Reviews 6
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Album Ratings 2870
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Last Active 10-22-20 1:38 am
Joined 10-21-17

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08.22.19 Top 25 Taylor Swift Songs07.13.19 Opeth: A Discography Ranking
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12.26.18 The Best Records of 2018 by Lucman12.03.18 Lucman's Most Disappointing Albums of 2
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10.12.18 Records For The Rain09.22.18 Lucman's Recent Digs Pt.1
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Lucman's Yellowcard Ranking

Started really listening to these guys just recently and a day hasn't gone by where I haven't spun something from them. In all honesty, Yellowcard made some of the best pop/punk music I have ever heard, so it was difficult to decide an official ranking of the LPs. For now, this is where I'm at. Note: I'm not including their first two records.
One for the Kids

Their debut release with Ryan Key at the helm is a rough one. It showed some glimpses of what the band would eventually become but overall there isn't a lot that begs for repeat plays. It's a humble but unremarkable start.
Lift a Sail

I appreciate the attempt to branch out and try something new but the sound they went for just isn't all that engaging, especially compared to everything around it. I return to a few offerings on here from time to time, such as "Make Me So," "One Bedroom" and "Fragile Dear," but whether I'll listen to it from beginning to end again is uncertain.
Lights and Sounds

When I first heard the title track blast through my headphones I was scratching my head at how this was considered one of Yellowcard's lesser efforts. As I went on, however, I started to see where the criticisms came from. The hooks aren't nearly as strong as they are on, say, Paper Walls or Ocean Avenue, the more experimental moments fall flat more often than not, and it's too long. But then there are songs like "City of Devils," "Rough Landing Holly," and "Waiting Game" which prompt you to ignore all the issues you thought you had with it. Not one of their best but certainly a strong record in its own right.

After hearing the mediocre Lift a Sail I was admittedly worried about how strong the band would close their career. Fortunately, those fears were (mostly) dispelled when I heard "Rest In Peace" return them to their signature, anthemic pop sound. The highlights here are among the band's best offerings, including the sentimental "A Place We Set Afire" and the wonderfully epic "Fields and Fences."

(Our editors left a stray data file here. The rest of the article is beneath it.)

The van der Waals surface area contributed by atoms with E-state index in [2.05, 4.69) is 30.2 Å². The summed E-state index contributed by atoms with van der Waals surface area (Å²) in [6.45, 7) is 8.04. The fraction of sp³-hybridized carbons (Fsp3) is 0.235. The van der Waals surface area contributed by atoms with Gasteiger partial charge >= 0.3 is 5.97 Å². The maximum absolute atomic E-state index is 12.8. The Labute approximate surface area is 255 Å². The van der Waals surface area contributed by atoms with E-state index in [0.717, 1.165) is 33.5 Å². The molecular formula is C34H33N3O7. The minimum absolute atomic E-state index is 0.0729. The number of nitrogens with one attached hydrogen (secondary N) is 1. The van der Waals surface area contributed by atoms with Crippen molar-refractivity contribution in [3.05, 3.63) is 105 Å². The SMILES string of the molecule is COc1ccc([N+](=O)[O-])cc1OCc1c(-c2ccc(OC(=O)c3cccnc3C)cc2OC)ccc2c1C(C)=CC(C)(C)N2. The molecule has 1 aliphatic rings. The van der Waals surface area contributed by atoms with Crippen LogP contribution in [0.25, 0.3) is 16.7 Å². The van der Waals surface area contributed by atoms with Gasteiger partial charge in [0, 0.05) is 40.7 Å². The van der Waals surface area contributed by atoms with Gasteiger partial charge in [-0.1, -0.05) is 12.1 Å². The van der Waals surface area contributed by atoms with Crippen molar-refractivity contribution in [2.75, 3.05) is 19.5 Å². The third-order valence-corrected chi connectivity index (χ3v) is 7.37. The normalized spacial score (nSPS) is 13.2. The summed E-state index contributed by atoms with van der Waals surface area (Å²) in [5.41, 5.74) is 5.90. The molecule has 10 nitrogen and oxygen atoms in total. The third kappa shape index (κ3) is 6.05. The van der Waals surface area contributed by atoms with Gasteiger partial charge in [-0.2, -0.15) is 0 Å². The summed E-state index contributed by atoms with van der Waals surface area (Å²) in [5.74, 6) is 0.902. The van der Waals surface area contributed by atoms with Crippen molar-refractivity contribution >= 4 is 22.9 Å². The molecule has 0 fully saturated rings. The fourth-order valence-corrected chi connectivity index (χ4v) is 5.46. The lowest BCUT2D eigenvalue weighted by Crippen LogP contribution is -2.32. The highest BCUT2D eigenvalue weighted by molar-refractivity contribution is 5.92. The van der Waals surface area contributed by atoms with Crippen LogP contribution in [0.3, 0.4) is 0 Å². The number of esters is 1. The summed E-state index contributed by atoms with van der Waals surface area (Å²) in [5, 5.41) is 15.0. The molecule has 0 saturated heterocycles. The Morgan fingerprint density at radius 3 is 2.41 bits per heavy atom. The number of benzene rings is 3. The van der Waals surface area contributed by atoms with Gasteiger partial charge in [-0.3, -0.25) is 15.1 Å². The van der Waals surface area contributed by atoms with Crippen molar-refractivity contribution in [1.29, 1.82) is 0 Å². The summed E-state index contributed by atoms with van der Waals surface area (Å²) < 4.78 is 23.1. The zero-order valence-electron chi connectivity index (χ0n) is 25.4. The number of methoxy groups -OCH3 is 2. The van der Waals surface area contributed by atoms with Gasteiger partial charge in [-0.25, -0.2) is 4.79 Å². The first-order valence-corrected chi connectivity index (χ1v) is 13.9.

Ocean Avenue

Undoubtedly a Yellowcard classic. Everyone has heard something off of this even if you aren't normally a fan of pop/punk. Unfortunately, this never got the chance to be the soundtrack to my youth, but even as I enter my twenties I find myself loving and relating to this thing from start to finish. The violin is more prominent on this record than their others and it is a sublime addition to their addicting sound. Finally, the jump in quality from One For the Kids and this is almost unbelievable.
When You're Through Thinking, Say Yes

Deciding whether to put this one at rank two or three was pretty darn difficult. Because of that, I think I may have overplayed it a little so for now, it sits comfortably in third. While there isn't a dud to be found, I will admit that there are a couple of tracks that are of slightly (emphasis on the slightly) lesser quality compared to the album's highlights.
Paper Walls

I didn't love Paper Walls at first but I blame that on me not really giving it my full attention the first time around. When I finally did give it the undivided attention it deserves I was utterly blown away. If it weren't for "Dear Bobbie" bogging it down a little (and even that's a fine song) this would be an indisputable classic.
Southern Air

The biggest grower of the bunch but boy did it ever come around for me. Southern Air showcases everything the band does best, from their punchy musicianship, their emotional delivery, and their utterly beautiful summer aesthetic. Not a single moment lacks, in fact, I would even go so far as to call it a modern classic.
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